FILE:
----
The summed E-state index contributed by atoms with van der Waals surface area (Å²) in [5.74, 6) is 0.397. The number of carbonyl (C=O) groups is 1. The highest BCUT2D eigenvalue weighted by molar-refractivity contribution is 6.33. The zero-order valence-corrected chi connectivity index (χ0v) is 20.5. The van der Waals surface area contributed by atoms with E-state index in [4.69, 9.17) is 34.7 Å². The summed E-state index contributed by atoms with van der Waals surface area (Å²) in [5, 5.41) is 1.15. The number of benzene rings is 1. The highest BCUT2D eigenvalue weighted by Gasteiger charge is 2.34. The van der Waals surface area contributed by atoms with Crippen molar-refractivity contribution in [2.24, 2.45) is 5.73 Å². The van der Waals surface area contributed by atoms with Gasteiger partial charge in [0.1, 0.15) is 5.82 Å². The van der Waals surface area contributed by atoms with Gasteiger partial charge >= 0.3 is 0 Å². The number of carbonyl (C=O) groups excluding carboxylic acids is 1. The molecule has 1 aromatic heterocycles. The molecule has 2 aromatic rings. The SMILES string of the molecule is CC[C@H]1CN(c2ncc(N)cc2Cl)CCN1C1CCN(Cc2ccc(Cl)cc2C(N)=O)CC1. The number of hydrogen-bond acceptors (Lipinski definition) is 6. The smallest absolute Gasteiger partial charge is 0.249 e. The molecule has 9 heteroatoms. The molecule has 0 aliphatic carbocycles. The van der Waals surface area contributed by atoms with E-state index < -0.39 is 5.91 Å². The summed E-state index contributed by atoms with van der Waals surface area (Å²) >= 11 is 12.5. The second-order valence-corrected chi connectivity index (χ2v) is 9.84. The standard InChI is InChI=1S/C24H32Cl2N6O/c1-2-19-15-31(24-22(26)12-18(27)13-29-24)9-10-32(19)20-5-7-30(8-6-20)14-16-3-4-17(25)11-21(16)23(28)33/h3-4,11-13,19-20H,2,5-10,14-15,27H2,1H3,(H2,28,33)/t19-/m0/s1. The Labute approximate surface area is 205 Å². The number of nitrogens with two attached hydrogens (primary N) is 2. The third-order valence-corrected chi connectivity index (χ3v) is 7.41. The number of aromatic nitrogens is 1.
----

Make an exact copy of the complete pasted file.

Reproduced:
The summed E-state index contributed by atoms with van der Waals surface area (Å²) in [5.74, 6) is 0.397. The number of carbonyl (C=O) groups is 1. The highest BCUT2D eigenvalue weighted by molar-refractivity contribution is 6.33. The zero-order valence-corrected chi connectivity index (χ0v) is 20.5. The van der Waals surface area contributed by atoms with E-state index in [4.69, 9.17) is 34.7 Å². The summed E-state index contributed by atoms with van der Waals surface area (Å²) in [5, 5.41) is 1.15. The number of benzene rings is 1. The highest BCUT2D eigenvalue weighted by Gasteiger charge is 2.34. The van der Waals surface area contributed by atoms with Crippen molar-refractivity contribution in [2.24, 2.45) is 5.73 Å². The van der Waals surface area contributed by atoms with Gasteiger partial charge in [0.1, 0.15) is 5.82 Å². The van der Waals surface area contributed by atoms with Gasteiger partial charge >= 0.3 is 0 Å². The number of carbonyl (C=O) groups excluding carboxylic acids is 1. The molecule has 1 aromatic heterocycles. The molecule has 2 aromatic rings. The SMILES string of the molecule is CC[C@H]1CN(c2ncc(N)cc2Cl)CCN1C1CCN(Cc2ccc(Cl)cc2C(N)=O)CC1. The number of hydrogen-bond acceptors (Lipinski definition) is 6. The smallest absolute Gasteiger partial charge is 0.249 e. The molecule has 9 heteroatoms. The molecule has 0 aliphatic carbocycles. The van der Waals surface area contributed by atoms with E-state index < -0.39 is 5.91 Å². The summed E-state index contributed by atoms with van der Waals surface area (Å²) >= 11 is 12.5. The second-order valence-corrected chi connectivity index (χ2v) is 9.84. The standard InChI is InChI=1S/C24H32Cl2N6O/c1-2-19-15-31(24-22(26)12-18(27)13-29-24)9-10-32(19)20-5-7-30(8-6-20)14-16-3-4-17(25)11-21(16)23(28)33/h3-4,11-13,19-20H,2,5-10,14-15,27H2,1H3,(H2,28,33)/t19-/m0/s1. The Labute approximate surface area is 205 Å². The number of nitrogens with two attached hydrogens (primary N) is 2. The third-order valence-corrected chi connectivity index (χ3v) is 7.41. The number of aromatic nitrogens is 1.